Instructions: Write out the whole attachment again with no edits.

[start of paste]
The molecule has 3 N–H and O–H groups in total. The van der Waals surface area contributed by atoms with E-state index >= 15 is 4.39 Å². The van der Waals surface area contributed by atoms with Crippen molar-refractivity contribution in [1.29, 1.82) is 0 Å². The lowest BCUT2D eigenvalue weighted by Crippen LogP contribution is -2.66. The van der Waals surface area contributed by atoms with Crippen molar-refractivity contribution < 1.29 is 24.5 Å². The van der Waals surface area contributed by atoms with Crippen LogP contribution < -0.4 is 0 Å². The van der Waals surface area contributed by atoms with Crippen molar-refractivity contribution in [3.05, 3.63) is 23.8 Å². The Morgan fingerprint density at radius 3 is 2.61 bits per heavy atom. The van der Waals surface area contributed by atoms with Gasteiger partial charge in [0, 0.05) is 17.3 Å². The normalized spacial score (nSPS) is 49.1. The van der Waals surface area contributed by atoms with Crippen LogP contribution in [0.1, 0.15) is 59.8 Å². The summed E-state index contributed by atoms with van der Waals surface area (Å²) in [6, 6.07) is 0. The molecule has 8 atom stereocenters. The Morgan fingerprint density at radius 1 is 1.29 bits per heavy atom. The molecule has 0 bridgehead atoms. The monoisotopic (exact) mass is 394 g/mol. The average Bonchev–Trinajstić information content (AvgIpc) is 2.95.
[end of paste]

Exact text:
The molecule has 3 N–H and O–H groups in total. The van der Waals surface area contributed by atoms with E-state index >= 15 is 4.39 Å². The van der Waals surface area contributed by atoms with Crippen molar-refractivity contribution in [1.29, 1.82) is 0 Å². The lowest BCUT2D eigenvalue weighted by Crippen LogP contribution is -2.66. The van der Waals surface area contributed by atoms with Crippen molar-refractivity contribution < 1.29 is 24.5 Å². The van der Waals surface area contributed by atoms with Crippen LogP contribution < -0.4 is 0 Å². The van der Waals surface area contributed by atoms with Crippen molar-refractivity contribution in [3.05, 3.63) is 23.8 Å². The Morgan fingerprint density at radius 3 is 2.61 bits per heavy atom. The van der Waals surface area contributed by atoms with Gasteiger partial charge in [0, 0.05) is 17.3 Å². The normalized spacial score (nSPS) is 49.1. The van der Waals surface area contributed by atoms with Crippen LogP contribution in [0.1, 0.15) is 59.8 Å². The summed E-state index contributed by atoms with van der Waals surface area (Å²) in [6, 6.07) is 0. The molecule has 8 atom stereocenters. The Morgan fingerprint density at radius 1 is 1.29 bits per heavy atom. The molecule has 0 bridgehead atoms. The monoisotopic (exact) mass is 394 g/mol. The average Bonchev–Trinajstić information content (AvgIpc) is 2.95.